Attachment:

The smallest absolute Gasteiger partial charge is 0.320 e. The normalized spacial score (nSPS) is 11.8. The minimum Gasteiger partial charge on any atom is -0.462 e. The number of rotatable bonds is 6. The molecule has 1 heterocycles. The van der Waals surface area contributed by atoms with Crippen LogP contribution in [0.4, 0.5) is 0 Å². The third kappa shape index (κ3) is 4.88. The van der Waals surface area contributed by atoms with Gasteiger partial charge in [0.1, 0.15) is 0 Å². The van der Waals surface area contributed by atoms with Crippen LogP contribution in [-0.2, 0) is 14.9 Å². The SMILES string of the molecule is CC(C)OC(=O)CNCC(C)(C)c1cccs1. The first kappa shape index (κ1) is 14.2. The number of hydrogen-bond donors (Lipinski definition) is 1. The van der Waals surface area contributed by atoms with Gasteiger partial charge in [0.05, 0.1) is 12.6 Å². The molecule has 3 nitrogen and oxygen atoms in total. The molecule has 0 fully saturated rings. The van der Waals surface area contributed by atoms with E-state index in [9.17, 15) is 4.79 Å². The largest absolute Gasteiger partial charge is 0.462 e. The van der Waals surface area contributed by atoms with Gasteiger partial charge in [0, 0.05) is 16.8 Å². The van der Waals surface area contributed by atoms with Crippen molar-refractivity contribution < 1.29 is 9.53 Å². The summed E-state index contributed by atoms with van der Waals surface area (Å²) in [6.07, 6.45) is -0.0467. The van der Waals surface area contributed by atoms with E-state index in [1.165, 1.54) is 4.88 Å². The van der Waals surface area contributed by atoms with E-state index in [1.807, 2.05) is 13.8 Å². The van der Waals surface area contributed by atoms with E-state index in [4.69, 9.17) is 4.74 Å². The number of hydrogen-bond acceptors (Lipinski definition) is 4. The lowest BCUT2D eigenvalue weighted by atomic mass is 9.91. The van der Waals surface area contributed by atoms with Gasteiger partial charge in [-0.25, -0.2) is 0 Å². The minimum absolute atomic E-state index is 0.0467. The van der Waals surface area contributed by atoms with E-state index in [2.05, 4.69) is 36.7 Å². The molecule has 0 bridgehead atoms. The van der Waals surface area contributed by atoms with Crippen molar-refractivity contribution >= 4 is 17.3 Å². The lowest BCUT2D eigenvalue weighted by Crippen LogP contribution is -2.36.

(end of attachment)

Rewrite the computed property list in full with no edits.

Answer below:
The smallest absolute Gasteiger partial charge is 0.320 e. The normalized spacial score (nSPS) is 11.8. The minimum Gasteiger partial charge on any atom is -0.462 e. The number of rotatable bonds is 6. The molecule has 1 heterocycles. The van der Waals surface area contributed by atoms with Crippen LogP contribution in [0.4, 0.5) is 0 Å². The third kappa shape index (κ3) is 4.88. The van der Waals surface area contributed by atoms with Gasteiger partial charge in [0.1, 0.15) is 0 Å². The van der Waals surface area contributed by atoms with Crippen LogP contribution in [-0.2, 0) is 14.9 Å². The SMILES string of the molecule is CC(C)OC(=O)CNCC(C)(C)c1cccs1. The first kappa shape index (κ1) is 14.2. The number of hydrogen-bond donors (Lipinski definition) is 1. The van der Waals surface area contributed by atoms with Gasteiger partial charge in [0.05, 0.1) is 12.6 Å². The molecule has 3 nitrogen and oxygen atoms in total. The molecule has 0 fully saturated rings. The van der Waals surface area contributed by atoms with E-state index in [9.17, 15) is 4.79 Å². The largest absolute Gasteiger partial charge is 0.462 e. The van der Waals surface area contributed by atoms with Gasteiger partial charge in [0, 0.05) is 16.8 Å². The van der Waals surface area contributed by atoms with Crippen molar-refractivity contribution < 1.29 is 9.53 Å². The summed E-state index contributed by atoms with van der Waals surface area (Å²) in [6.07, 6.45) is -0.0467. The van der Waals surface area contributed by atoms with E-state index in [1.165, 1.54) is 4.88 Å². The van der Waals surface area contributed by atoms with E-state index in [1.807, 2.05) is 13.8 Å². The van der Waals surface area contributed by atoms with E-state index in [4.69, 9.17) is 4.74 Å². The number of hydrogen-bond acceptors (Lipinski definition) is 4. The lowest BCUT2D eigenvalue weighted by atomic mass is 9.91. The van der Waals surface area contributed by atoms with Gasteiger partial charge in [-0.25, -0.2) is 0 Å². The minimum absolute atomic E-state index is 0.0467. The van der Waals surface area contributed by atoms with E-state index in [2.05, 4.69) is 36.7 Å². The molecule has 0 bridgehead atoms. The van der Waals surface area contributed by atoms with Crippen molar-refractivity contribution >= 4 is 17.3 Å². The lowest BCUT2D eigenvalue weighted by Crippen LogP contribution is -2.36.